What’s it really like, those first days at a retirement community?

by | Jul 11, 2015

By Ann Burnside Love

Ann-LoveFor weeks I‘d imagined the scene: On my first full day as a new retirement community resident, I would leave my pile of boxes and go down in the elevator for lunch, and walk the curving hall, with big windows overlooking the lovely pond with fountains and water lilies, to the dining room entrance. Study the lunch menu in the lighted case for the first time, then walk into the dining room and find a seat. By myself. Surrounded by examining eyes.I’ve been on my own for a lot of years: Decades ago, as a young widow, I founded a little marketing company that grew way beyond anyone’s expectations. Traveled the country to clients alone, been in professional meetings with total strangers. Circulated and made new acquaintances in crowded rooms. Eaten in lots of restaurants alone. Confident and independent, you bet. But now it would be different. I would be a newcomer, no longer in charge. This entrance …

It’s a good thing my imagination hadn’t completely overworked the dining room scene: When that first day actually came, I paused in the dining room doorway, several faces lit up and a lovely woman who would become a good friend walked up and rescued me, invited me to her table and introduced me to her friends full of smiles and greetings. She explained the food ordering process, so I was ready for the waitress’ arrival. My shoulders relaxed, and I genuinely enjoyed the first of what would become hundreds of meals in that bright, pretty dining room.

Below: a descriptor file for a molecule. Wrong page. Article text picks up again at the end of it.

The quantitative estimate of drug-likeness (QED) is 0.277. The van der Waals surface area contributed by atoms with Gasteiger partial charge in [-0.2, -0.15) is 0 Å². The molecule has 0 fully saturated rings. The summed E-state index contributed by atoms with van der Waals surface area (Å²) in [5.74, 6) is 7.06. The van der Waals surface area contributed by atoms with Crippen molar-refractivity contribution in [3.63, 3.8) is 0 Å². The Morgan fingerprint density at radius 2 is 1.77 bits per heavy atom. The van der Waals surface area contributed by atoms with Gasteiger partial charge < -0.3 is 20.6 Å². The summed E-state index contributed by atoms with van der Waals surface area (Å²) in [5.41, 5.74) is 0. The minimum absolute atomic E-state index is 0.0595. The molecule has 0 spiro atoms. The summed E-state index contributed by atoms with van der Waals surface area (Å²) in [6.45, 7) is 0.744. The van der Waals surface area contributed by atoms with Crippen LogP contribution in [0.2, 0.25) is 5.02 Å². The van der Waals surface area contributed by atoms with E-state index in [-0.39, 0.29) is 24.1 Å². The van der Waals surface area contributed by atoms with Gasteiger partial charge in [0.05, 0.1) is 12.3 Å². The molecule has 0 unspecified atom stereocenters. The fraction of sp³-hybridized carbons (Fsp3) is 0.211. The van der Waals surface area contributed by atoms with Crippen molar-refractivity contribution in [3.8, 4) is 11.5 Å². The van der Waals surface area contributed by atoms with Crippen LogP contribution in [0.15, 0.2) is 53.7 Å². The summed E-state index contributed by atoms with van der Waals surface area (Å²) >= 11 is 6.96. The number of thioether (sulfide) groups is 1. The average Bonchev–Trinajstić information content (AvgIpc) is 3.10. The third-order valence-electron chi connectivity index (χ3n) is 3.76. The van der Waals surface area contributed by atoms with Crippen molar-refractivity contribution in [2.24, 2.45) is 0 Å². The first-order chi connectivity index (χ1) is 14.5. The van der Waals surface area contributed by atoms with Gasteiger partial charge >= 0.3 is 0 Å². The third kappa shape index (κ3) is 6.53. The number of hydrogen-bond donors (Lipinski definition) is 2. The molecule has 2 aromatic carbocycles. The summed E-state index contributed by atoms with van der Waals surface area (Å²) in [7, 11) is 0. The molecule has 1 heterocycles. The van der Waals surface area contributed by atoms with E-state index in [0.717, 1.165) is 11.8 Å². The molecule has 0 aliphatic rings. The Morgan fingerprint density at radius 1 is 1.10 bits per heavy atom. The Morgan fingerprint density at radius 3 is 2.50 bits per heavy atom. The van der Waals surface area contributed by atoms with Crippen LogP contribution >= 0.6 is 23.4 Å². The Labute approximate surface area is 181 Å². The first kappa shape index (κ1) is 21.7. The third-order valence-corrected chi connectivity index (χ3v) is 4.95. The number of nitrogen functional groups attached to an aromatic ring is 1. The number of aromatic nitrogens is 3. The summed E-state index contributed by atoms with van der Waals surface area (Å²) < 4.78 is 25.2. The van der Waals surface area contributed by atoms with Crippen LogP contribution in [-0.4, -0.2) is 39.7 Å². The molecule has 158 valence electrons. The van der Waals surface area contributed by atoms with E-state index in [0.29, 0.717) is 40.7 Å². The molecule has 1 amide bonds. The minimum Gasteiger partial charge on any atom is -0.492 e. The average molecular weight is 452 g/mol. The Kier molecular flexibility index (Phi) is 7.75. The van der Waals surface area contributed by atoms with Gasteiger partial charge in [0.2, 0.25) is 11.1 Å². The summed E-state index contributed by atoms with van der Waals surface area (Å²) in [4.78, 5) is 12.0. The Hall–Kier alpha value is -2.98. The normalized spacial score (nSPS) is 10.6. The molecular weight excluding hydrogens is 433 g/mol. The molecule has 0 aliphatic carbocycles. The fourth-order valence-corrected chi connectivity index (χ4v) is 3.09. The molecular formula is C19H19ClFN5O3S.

Most newcomers’ vision of comfort is that as soon as they unpack, get all the electronics hooked up and get through a few other settling-in hurdles, they’ll be ready to branch out. Guess what? We discover that unpacking the last boxes isn’t nearly as important as making new friends. Saying “yes” to an invitation, even to something that’s not usually at the top of your list, might be a good plan during the early days. New relationships will form over time, which are more valuable to your daily life than creature comforts.

This is when you find it was a very good thing to make this move before you had too many major ailments, limitations or were too frail to participate in the activities that interest you most, including your own hobbies you’d planned to spend time on during these years. I wish I had a quarter for every senior who says:  “I’m not ready yet!” — and later finds themselves not in good enough health to qualify for independent living.

I sincerely hope “all of the above” helps you see the value in making the decision to “right-size,” as they call downsizing today, before you’re forced to — and your children or others have to make decisions you’d rather make yourself.

Let’s keep the conversation going!


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